Wednesday, March 13, 2013

Try to Fit That Into a One-Hour Prime-Time Slot

Last week the Trademark Trial and Appeal Board of the US Patent Office heard a challenge to the granting of a trademark to the Washington Redskins Football Team for the name "Redskins."  The Lanham Trademark Act prohibits the issuance of a trademark that:

Consists of or comprises immoral, deceptive, or scandalous matter; or matter which may disparage or falsely suggest a connection with persons, living or dead, institutions, beliefs, or national symbols, or bring them into contempt, or disrepute;

 In 1992, Native American activist, Suzan Shown Harjo, challenged the prior issuance of the Redskins trademark on the basis of the Lanham Act language quoted above. In 1999 the TTAB ruled in favor of Harjo and the NFL appealed. In 2003, the US District Court ruled that laches barred the claims as the claimants had waited too long after reaching the age of majority to bring the claim. In 2005, the Court of Appeals upheld the laches ruling as to all but one claimant and remanded the case to the District Court for examination of that claim. The District Court ruled against the final claimant and in 2009, the Court of Appeals affirmed and the US Supreme Court denied cert.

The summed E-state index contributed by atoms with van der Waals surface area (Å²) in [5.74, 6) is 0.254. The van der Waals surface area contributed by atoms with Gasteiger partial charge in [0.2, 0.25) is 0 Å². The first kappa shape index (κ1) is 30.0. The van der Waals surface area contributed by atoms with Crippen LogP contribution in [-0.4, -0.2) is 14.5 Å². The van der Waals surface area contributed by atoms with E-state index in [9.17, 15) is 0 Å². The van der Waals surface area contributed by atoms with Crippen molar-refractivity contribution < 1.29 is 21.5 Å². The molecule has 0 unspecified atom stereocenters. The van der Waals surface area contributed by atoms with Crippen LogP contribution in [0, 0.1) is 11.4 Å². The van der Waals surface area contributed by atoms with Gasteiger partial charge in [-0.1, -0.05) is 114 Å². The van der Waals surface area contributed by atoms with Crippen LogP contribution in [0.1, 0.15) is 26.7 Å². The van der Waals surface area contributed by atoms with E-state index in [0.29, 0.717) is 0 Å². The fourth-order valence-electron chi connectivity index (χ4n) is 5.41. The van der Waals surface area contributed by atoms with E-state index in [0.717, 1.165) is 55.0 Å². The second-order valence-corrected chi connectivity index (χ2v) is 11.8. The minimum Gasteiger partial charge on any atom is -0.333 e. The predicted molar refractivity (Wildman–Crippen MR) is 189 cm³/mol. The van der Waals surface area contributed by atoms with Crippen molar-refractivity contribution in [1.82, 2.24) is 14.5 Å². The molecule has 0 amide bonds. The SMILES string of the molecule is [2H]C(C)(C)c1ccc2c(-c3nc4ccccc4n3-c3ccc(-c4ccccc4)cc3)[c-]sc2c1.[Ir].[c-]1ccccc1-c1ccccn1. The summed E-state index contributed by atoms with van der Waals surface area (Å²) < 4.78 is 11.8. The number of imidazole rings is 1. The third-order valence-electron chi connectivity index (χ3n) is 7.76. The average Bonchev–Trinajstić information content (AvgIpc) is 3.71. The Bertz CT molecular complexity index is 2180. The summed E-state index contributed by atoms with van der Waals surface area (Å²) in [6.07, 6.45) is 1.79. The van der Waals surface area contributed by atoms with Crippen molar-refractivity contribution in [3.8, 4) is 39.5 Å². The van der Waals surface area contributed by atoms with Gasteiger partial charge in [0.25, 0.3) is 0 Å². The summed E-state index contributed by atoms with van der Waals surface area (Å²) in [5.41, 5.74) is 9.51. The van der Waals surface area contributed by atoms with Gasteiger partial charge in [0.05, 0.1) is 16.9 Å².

In the meantime, in 2006, another challenge to the trademark was filed by younger Native American claimants who would not be subject to the laches defense. That is the case that was argued to the TTAB last week, 21 years after Suzan Shown Harjo filed her original challenge.

Hopefully, it will not take another 21 years for the legal system to embrace justice and common sense in upholding the challengers' claim against this patently offensive use of this symbol to objectify and denigrate a human race and culture.  It's a shame that the Board has no authority to award damages.

Update: NY Times 10/10/13: here

Suzan Shown Harjo. Source of image: 

Washington Redskins graphic. Source of image: High Court Punts Washington Redskins Trademark Case

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